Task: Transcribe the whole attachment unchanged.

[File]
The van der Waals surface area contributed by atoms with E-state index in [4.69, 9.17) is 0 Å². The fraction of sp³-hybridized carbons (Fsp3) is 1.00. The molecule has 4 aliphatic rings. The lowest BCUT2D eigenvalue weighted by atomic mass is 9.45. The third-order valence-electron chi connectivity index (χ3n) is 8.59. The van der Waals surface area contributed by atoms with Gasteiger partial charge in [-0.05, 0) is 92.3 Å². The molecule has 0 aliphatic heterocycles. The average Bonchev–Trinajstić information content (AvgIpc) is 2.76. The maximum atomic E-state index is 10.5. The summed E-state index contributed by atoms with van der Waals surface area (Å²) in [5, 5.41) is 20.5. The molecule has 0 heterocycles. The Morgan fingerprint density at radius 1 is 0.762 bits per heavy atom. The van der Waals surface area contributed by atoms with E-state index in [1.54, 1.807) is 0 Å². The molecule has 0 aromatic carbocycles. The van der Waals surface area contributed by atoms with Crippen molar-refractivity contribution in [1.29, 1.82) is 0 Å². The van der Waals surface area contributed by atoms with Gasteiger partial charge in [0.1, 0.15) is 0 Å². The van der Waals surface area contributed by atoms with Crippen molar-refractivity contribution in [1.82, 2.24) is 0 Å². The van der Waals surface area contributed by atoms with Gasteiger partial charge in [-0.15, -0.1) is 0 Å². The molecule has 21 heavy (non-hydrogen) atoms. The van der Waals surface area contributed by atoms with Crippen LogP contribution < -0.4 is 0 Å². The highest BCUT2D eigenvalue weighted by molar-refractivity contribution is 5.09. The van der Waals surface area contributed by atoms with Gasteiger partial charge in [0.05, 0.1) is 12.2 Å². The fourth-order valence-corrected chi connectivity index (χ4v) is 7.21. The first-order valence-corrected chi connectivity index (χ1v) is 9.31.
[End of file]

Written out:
The van der Waals surface area contributed by atoms with E-state index in [4.69, 9.17) is 0 Å². The fraction of sp³-hybridized carbons (Fsp3) is 1.00. The molecule has 4 aliphatic rings. The lowest BCUT2D eigenvalue weighted by atomic mass is 9.45. The third-order valence-electron chi connectivity index (χ3n) is 8.59. The van der Waals surface area contributed by atoms with Gasteiger partial charge in [-0.05, 0) is 92.3 Å². The molecule has 0 aliphatic heterocycles. The average Bonchev–Trinajstić information content (AvgIpc) is 2.76. The maximum atomic E-state index is 10.5. The summed E-state index contributed by atoms with van der Waals surface area (Å²) in [5, 5.41) is 20.5. The molecule has 0 heterocycles. The Morgan fingerprint density at radius 1 is 0.762 bits per heavy atom. The van der Waals surface area contributed by atoms with E-state index in [1.54, 1.807) is 0 Å². The molecule has 0 aromatic carbocycles. The van der Waals surface area contributed by atoms with Crippen molar-refractivity contribution in [1.29, 1.82) is 0 Å². The van der Waals surface area contributed by atoms with Gasteiger partial charge in [0.1, 0.15) is 0 Å². The van der Waals surface area contributed by atoms with Crippen molar-refractivity contribution in [1.82, 2.24) is 0 Å². The van der Waals surface area contributed by atoms with Gasteiger partial charge in [-0.15, -0.1) is 0 Å². The molecule has 21 heavy (non-hydrogen) atoms. The van der Waals surface area contributed by atoms with Crippen LogP contribution < -0.4 is 0 Å². The highest BCUT2D eigenvalue weighted by molar-refractivity contribution is 5.09. The van der Waals surface area contributed by atoms with Gasteiger partial charge in [0.05, 0.1) is 12.2 Å². The fourth-order valence-corrected chi connectivity index (χ4v) is 7.21. The first-order valence-corrected chi connectivity index (χ1v) is 9.31.